U.S. President Donald Trump is due to meet with his national security team at the Camp David presidential retreat north of Washington on August 18 to discuss U.S. strategy in Afghanistan and South Asia.
Defense Secretary Jim Mattis said on August 17 that, after months of debate, the Trump administration has almost reached a decision on a new approach for fighting the 16-year-old war in Afghanistan, which is the longest in American history.
In remarks at the State Department, Mattis told reporters the talks "will move this toward a decision." He gave no hint of what the strategy would look like, but said it would take shape "in the very near future."
In June, Trump gave Mattis the authority to set U.S. troop levels.
Media reports say Mattis has recommended an increase of up to 4,000 troops to help strengthen the Afghan Army, but nothing has as yet been approved by Trump.
Mattis is reportedly urging Trump to address the Afghan war as part of a broader strategy for the region, particularly including Pakistan, where some Afghan militant groups have established bases near the border.
Western media outlets have reported that in July, Trump expressed frustration with progress in the war against Taliban militants and told Mattis and Joint Chiefs of Staff Chairman Joseph Dunford that they should consider firing General John Nicholson, the top U.S. Army commander in Afghanistan.
Citing officials who spoke on condition of anonymity because they were not authorized to speak publicly on the matter, media reports also said Trump argued that the United States should demand a share of Afghanistan's estimated $1 trillion in mineral wealth in exchange for U.S. assistance to the Afghan government.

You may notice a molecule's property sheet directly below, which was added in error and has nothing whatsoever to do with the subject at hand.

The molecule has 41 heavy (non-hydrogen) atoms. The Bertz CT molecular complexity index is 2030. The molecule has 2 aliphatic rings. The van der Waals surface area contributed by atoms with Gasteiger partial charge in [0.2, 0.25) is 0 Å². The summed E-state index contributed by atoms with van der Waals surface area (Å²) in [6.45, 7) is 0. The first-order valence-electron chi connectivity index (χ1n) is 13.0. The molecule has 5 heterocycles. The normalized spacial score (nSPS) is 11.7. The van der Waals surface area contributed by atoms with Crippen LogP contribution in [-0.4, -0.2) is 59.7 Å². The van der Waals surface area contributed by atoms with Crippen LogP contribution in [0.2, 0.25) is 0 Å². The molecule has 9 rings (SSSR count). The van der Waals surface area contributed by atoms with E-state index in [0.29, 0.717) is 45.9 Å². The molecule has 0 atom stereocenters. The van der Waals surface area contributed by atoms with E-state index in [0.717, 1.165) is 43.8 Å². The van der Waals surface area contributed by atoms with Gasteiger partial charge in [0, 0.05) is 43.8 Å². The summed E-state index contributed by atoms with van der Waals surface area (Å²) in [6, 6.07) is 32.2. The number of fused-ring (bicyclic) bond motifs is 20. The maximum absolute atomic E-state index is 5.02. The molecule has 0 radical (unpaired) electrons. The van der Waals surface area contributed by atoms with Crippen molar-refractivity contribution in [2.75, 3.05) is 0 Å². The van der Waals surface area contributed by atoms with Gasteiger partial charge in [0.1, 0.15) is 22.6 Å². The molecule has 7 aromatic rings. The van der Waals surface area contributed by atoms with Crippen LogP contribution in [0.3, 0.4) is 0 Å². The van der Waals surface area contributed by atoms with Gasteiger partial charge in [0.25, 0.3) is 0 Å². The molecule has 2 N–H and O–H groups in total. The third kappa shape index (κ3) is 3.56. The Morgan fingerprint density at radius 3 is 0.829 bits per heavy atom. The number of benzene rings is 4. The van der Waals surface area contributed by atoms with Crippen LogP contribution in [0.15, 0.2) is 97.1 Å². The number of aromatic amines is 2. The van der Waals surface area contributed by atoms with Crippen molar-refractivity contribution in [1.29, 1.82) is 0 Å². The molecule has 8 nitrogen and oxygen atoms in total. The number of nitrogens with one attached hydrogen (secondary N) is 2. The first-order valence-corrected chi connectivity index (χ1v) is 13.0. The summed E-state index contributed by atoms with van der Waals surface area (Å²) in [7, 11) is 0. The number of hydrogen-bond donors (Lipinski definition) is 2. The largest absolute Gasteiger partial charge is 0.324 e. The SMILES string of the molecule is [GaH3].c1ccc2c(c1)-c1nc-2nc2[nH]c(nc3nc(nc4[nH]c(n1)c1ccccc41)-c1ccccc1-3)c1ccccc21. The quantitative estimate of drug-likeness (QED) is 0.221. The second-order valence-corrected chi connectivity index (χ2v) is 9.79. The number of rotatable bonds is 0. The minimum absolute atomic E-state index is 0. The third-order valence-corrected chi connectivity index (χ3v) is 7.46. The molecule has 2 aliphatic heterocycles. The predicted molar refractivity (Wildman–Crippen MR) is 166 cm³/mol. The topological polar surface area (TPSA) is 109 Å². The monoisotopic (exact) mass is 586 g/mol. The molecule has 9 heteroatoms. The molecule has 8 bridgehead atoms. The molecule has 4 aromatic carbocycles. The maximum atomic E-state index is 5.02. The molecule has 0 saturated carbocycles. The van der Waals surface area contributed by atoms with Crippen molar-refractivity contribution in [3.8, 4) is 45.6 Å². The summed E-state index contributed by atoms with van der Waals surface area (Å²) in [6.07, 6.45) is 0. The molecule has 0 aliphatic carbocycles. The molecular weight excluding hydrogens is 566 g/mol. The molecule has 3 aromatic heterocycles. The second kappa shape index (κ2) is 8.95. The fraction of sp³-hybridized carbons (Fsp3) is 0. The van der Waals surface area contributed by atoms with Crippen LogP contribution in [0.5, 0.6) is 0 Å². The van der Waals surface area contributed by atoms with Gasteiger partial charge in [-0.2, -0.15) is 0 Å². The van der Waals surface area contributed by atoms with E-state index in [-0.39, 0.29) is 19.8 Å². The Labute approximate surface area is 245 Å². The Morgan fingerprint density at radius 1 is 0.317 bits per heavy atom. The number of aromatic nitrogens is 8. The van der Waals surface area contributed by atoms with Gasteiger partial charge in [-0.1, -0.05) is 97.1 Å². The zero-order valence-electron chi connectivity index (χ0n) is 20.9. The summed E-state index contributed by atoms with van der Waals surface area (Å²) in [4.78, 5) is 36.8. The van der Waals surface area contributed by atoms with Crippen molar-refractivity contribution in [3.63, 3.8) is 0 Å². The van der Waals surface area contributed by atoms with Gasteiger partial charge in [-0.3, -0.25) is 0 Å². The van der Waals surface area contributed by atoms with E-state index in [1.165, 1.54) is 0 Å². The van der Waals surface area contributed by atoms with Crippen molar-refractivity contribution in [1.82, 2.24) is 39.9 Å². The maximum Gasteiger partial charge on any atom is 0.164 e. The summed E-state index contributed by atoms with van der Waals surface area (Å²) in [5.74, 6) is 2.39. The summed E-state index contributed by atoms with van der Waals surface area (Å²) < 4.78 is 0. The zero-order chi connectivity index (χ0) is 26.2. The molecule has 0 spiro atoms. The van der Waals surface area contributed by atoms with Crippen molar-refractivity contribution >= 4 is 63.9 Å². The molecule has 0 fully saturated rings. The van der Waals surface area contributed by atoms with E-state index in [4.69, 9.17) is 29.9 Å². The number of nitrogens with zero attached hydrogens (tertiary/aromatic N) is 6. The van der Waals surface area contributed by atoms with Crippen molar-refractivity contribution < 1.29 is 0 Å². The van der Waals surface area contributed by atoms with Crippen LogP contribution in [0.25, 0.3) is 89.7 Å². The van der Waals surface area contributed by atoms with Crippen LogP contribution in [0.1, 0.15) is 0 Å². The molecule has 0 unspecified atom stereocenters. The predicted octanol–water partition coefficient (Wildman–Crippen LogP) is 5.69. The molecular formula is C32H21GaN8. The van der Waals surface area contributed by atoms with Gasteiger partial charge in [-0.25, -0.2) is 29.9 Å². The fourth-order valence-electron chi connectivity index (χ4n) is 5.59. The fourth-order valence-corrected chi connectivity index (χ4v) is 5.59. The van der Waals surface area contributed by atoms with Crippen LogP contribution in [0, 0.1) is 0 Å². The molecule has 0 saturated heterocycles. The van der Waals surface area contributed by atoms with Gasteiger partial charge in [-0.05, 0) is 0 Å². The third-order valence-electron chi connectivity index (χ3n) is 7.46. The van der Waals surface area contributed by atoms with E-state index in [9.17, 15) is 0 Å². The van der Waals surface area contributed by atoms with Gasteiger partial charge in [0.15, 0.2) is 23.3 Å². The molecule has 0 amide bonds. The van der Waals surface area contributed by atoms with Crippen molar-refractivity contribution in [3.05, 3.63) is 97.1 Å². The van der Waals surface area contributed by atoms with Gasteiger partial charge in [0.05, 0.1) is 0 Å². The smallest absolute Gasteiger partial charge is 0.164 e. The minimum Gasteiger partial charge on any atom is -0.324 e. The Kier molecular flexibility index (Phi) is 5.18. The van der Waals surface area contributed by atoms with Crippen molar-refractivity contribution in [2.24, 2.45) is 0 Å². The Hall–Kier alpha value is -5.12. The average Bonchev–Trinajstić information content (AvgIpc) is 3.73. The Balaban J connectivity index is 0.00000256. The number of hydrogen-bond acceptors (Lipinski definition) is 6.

Reports said that Trump complained that the Chinese are profiting from mining operations in Afghanistan while the United States bears the cost of the war.
After the September 11, 2001, terrorist attacks in the United States, a U.S.-led invasion drove the Taliban from power in Afghanistan. But since the exit of most NATO troops in 2014, Afghanistan's U.S.-backed government has lost ground to the Taliban insurgency.
A U.S. report found earlier this year that the Taliban controls or contests control of about 40 percent of the country. Furthermore, Afghan security forces are facing the increasing presence of the extremist group Islamic State in the country.
Since peaking at about 100,000 troops in 2010-2011, the U.S. force has diminished. The United States currently maintains 8,400 troops in Afghanistan -- a cap set last year by then-President Barack Obama.
However, there are at least another 2,000 U.S. troops -- mostly special forces -- assigned to fight militant groups such as the Taliban and Islamic State.
About 5,000 non-U.S. NATO forces are still in the country.
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